California’s state gas tax could soon be gone and replaced by a mileage tax. Lawmakers are saying it’ll raise money to be used to fix state roads.
Right now, when you go to the gas station, you’re paying tax for every gallon of gas you put in your car. This mileage tax would change that and instead put a small tax on each mile you rack up on the road.
Norman Su is always in his car. He’s a Cal Poly student, but was raised in the Bay Area. He makes the trip up north quite frequently.
"I go back at least once a month visiting family, and it’s quite a drive," said Su.
That drive could end up costing him, and in more ways than just at the pump.
California is taking a look at a voluntary program that would cut the state’s gas tax, which is currently at 52.9 cents per gallon, 2nd highest in the country behind New York. Instead, drivers would be taxed on each mile they drive.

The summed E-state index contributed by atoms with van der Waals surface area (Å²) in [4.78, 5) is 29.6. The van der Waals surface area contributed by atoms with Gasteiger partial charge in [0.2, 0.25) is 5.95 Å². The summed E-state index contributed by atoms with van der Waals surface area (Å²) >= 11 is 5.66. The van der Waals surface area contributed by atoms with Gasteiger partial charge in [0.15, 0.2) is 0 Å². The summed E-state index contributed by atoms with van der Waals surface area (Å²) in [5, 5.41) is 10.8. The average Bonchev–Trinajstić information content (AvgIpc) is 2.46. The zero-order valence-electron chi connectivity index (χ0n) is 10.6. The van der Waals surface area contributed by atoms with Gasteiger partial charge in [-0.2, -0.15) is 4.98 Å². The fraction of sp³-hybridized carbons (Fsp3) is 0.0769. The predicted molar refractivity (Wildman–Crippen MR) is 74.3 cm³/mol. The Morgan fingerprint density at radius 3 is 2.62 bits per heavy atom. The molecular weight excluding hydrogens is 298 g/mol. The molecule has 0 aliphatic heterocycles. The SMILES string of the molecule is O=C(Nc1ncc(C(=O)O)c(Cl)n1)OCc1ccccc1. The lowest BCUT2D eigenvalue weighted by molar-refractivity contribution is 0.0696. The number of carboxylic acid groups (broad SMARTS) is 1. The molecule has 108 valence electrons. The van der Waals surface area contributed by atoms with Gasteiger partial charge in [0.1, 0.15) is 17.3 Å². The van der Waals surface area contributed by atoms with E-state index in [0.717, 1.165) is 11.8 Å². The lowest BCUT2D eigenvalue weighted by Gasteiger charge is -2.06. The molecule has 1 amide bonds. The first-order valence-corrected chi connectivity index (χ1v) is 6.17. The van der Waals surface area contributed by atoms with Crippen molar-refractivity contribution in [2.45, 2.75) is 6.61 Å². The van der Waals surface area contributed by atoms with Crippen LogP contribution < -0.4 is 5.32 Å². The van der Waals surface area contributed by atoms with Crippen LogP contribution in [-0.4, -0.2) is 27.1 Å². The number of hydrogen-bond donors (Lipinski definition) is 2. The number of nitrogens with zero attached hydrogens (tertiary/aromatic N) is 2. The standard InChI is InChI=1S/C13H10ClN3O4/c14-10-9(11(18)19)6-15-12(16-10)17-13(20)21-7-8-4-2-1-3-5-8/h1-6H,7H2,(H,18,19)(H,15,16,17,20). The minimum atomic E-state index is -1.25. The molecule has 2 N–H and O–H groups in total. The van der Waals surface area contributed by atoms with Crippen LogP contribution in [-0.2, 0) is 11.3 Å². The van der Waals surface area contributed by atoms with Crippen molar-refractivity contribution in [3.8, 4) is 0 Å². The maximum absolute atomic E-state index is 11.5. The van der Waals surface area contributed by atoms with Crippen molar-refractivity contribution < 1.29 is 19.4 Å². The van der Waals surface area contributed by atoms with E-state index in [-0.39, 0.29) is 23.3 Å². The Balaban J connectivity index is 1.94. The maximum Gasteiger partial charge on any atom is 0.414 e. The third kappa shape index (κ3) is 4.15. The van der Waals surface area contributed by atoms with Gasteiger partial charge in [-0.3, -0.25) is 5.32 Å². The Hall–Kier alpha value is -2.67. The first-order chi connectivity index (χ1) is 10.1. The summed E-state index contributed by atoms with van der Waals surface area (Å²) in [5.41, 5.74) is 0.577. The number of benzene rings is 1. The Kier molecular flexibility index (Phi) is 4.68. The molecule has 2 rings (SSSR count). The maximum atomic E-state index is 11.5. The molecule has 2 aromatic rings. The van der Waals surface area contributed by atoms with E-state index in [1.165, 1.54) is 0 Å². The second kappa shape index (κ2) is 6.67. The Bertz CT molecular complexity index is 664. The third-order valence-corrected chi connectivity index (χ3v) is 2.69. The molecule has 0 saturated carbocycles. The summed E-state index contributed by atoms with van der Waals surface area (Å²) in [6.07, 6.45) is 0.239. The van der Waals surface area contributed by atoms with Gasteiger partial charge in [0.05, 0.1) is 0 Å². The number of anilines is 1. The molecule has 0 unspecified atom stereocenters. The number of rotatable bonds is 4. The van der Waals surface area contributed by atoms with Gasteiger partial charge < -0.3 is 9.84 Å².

"To tax more for people who need to travel further, that just makes me not want to go home as much," said Su.
Revenue from the current gas tax is used to repair roads and bridges, but state lawmakers have said the gas tax isn’t providing as much revenue as it used to, thanks to many people switching to more fuel-efficient cars. The hope is that a mileage tax would fix that problem.
The program is modeled after similar programs in Washington and Oregon.
Senator Mark DeSaulnier (D-Concord) is behind the push in California.
"We want to do as Washington and Oregon has done in a much bigger state with much longer commutes and much more impactful to our economy to make sure that we find out whether it would work, whether the public would like it or not," said DeSaulnier.
It hasn’t been determined how much the tax would be. The pilot-program could begin in an undetermined city in January of 2016. Once the pilot-program expires, the state will make that decision.